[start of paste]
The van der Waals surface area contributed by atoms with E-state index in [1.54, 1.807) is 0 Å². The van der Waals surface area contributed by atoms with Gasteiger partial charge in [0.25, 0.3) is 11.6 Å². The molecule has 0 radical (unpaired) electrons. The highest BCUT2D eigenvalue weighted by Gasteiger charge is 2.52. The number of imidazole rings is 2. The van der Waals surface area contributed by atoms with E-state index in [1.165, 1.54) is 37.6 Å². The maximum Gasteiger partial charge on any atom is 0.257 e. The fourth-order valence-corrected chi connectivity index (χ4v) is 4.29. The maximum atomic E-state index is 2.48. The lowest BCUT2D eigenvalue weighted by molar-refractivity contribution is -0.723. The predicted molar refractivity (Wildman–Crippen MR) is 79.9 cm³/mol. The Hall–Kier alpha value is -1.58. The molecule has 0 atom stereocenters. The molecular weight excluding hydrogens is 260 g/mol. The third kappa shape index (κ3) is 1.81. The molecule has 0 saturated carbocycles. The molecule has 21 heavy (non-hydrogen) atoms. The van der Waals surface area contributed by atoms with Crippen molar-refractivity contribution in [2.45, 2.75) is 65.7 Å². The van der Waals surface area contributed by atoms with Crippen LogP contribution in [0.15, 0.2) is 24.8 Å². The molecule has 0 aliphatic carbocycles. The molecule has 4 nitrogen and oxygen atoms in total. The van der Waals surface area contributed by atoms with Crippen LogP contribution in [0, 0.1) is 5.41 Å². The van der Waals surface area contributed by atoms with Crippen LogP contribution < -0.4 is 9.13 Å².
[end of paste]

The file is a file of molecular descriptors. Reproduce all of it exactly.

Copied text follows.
The van der Waals surface area contributed by atoms with E-state index in [1.54, 1.807) is 0 Å². The van der Waals surface area contributed by atoms with Gasteiger partial charge in [0.25, 0.3) is 11.6 Å². The molecule has 0 radical (unpaired) electrons. The highest BCUT2D eigenvalue weighted by Gasteiger charge is 2.52. The number of imidazole rings is 2. The van der Waals surface area contributed by atoms with E-state index in [1.165, 1.54) is 37.6 Å². The maximum Gasteiger partial charge on any atom is 0.257 e. The fourth-order valence-corrected chi connectivity index (χ4v) is 4.29. The maximum atomic E-state index is 2.48. The lowest BCUT2D eigenvalue weighted by molar-refractivity contribution is -0.723. The predicted molar refractivity (Wildman–Crippen MR) is 79.9 cm³/mol. The Hall–Kier alpha value is -1.58. The molecule has 0 atom stereocenters. The molecular weight excluding hydrogens is 260 g/mol. The third kappa shape index (κ3) is 1.81. The molecule has 0 saturated carbocycles. The molecule has 21 heavy (non-hydrogen) atoms. The van der Waals surface area contributed by atoms with Crippen molar-refractivity contribution in [2.45, 2.75) is 65.7 Å². The van der Waals surface area contributed by atoms with Crippen LogP contribution in [0.15, 0.2) is 24.8 Å². The molecule has 0 aliphatic carbocycles. The molecule has 4 nitrogen and oxygen atoms in total. The van der Waals surface area contributed by atoms with Crippen LogP contribution in [0, 0.1) is 5.41 Å². The van der Waals surface area contributed by atoms with Crippen LogP contribution < -0.4 is 9.13 Å².